German Federal Elections 2021
Olaf Scholz is the winner of the election. Will he also become Chancellor? That will only be decided in the coming weeks following complicated coalition negotiations.
Why is this? The Chancellor in Germany is elected by parliamentary majority. How someone achieves this majority is left to his or her own negotiating skills. Unlike in many other countries, a president does not task a single figure with forming a government. Several ways of reaching this majority are possible. Therefore, the coming weeks will see a confusing political bazaar with price negotiations, teaser offers, concessions, deceptive manoeuvres and the all-important evenings spent discussing politics in the political Kneipen (“pubs”) of Berlin. The outcome remains open.
The only thing that is certain at this point is that the CDU/CSU, quasi the state party in Germany, has suffered a historic defeat. After 16 years of Angela Merkel's reign, many voters want to see the party in opposition. But they will resist this and try to form a majority in the Bundestag.
The Greens are also election winners. They have almost doubled their election result compared with 2017. This reflects the increased awareness of climate change among broad sections of the population. Most people in Germany want faster steps towards a climate-neutral economy and society.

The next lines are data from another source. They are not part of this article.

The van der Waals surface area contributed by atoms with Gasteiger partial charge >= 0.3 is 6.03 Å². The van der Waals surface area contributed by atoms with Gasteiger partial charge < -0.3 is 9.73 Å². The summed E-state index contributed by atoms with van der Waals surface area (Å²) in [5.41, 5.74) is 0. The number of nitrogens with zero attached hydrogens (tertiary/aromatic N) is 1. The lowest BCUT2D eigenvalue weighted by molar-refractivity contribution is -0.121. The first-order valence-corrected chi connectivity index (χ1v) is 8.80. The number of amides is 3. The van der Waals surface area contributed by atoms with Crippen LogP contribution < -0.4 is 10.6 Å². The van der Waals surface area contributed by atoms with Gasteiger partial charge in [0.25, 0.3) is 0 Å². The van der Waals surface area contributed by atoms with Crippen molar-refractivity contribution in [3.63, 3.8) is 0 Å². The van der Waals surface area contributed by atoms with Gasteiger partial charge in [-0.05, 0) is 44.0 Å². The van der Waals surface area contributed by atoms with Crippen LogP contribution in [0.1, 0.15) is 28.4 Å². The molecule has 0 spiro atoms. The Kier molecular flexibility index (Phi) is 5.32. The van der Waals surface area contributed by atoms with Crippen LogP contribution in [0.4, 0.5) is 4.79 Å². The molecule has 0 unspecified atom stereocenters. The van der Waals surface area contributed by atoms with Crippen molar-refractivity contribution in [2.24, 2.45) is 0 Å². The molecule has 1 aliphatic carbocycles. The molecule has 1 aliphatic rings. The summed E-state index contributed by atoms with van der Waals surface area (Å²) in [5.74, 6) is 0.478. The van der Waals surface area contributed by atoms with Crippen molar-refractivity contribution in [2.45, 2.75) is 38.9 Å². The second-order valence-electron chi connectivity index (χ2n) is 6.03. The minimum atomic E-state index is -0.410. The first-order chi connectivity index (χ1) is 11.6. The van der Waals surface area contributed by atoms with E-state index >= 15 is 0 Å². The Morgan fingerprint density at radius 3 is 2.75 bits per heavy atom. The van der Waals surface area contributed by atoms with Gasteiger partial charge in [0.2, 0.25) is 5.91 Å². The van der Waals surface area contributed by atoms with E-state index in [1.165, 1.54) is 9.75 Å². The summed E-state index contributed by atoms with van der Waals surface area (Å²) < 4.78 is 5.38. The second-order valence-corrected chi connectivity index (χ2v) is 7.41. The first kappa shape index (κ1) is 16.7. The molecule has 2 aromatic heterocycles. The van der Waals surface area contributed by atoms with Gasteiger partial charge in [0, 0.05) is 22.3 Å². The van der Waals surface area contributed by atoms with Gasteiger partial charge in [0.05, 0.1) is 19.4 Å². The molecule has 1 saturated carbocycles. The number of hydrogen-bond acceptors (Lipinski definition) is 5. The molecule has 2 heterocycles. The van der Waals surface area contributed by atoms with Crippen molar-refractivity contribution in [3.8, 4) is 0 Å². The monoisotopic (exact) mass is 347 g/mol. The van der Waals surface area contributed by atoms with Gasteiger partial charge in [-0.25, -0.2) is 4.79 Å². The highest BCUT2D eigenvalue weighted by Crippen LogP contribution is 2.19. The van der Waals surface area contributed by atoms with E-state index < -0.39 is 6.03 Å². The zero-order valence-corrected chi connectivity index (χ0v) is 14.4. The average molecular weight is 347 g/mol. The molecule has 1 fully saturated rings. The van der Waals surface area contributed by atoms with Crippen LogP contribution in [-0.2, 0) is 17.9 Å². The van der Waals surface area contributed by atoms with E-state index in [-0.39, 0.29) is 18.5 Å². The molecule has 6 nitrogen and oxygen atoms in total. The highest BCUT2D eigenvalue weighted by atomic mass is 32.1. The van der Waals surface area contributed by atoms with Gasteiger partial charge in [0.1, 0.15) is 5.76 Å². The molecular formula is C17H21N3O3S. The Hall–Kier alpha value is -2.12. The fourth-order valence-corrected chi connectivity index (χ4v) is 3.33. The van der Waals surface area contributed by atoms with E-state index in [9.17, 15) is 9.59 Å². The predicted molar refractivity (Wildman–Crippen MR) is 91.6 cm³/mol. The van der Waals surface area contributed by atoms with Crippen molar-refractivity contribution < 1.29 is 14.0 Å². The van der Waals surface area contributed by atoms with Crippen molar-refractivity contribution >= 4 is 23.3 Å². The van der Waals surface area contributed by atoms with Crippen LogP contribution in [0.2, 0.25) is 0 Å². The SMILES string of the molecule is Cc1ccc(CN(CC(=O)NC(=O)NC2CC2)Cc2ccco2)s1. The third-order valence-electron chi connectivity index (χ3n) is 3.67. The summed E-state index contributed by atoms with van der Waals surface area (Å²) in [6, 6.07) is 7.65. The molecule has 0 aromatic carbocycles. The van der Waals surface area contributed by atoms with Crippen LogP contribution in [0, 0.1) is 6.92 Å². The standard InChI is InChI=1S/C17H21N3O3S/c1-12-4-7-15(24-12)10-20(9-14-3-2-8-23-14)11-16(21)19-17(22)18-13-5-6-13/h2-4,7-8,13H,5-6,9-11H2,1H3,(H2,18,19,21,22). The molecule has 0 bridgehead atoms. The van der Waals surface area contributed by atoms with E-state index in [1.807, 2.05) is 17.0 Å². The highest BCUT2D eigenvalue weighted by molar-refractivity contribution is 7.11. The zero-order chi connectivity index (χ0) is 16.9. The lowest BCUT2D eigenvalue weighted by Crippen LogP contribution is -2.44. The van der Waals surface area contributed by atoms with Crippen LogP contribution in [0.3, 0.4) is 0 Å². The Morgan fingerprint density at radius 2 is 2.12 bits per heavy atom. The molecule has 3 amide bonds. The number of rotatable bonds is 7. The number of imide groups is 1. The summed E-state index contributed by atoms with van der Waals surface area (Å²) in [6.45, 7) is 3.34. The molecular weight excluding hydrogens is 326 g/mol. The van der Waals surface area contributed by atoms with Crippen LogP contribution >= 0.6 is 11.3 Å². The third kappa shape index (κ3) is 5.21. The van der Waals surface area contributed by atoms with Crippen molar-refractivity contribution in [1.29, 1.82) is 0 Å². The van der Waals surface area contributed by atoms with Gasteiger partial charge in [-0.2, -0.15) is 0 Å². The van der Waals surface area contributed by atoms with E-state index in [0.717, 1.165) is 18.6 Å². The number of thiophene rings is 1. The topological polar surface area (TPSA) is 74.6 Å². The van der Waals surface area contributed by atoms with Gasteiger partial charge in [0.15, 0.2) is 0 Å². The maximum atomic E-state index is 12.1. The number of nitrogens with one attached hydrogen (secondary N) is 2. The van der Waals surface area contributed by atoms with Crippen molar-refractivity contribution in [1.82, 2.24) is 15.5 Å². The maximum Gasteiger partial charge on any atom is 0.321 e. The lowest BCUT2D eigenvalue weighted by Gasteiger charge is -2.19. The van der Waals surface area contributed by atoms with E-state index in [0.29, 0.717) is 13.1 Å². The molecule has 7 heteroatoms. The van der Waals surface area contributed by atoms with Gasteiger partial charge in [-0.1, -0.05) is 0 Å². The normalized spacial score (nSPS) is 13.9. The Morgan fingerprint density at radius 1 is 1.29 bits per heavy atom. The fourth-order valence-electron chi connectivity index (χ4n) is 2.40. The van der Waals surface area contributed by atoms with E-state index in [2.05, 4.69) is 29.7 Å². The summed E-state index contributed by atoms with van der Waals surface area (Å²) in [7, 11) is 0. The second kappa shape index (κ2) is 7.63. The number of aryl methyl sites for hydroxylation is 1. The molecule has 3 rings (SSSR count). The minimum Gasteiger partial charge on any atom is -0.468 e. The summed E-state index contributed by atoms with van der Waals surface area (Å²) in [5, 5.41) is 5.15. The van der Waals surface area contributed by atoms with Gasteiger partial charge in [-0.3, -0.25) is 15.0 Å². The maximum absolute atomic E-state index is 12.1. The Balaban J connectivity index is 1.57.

The Liberals (FDP) are once again playing a strong role and will join forces in a new government for economic renewal and technological development. Together with the Greens, they will decide whether the Christian Democrats or the Social Democrats will make the Chancellor.
The right-wing populists from the AfD are occupied with internal trench warfare. Divided between openly radical right-wing forces and a conservative-bourgeois wing, their influence on public debate has noticeably declined. They remain a pure protest party.
The equally marked decline in the clout of the Left (Die Linke) in Germany is reflected in their weak election results. Their aging voter base from the former German Democratic Republic is shrinking with each passing year. A new force is emerging, a student left that has nothing to do culturally with the former cadres of the GDR state party. The internally torn party will not become part of a government at federal level – it can be lucky that it is still part of the new parliament at all.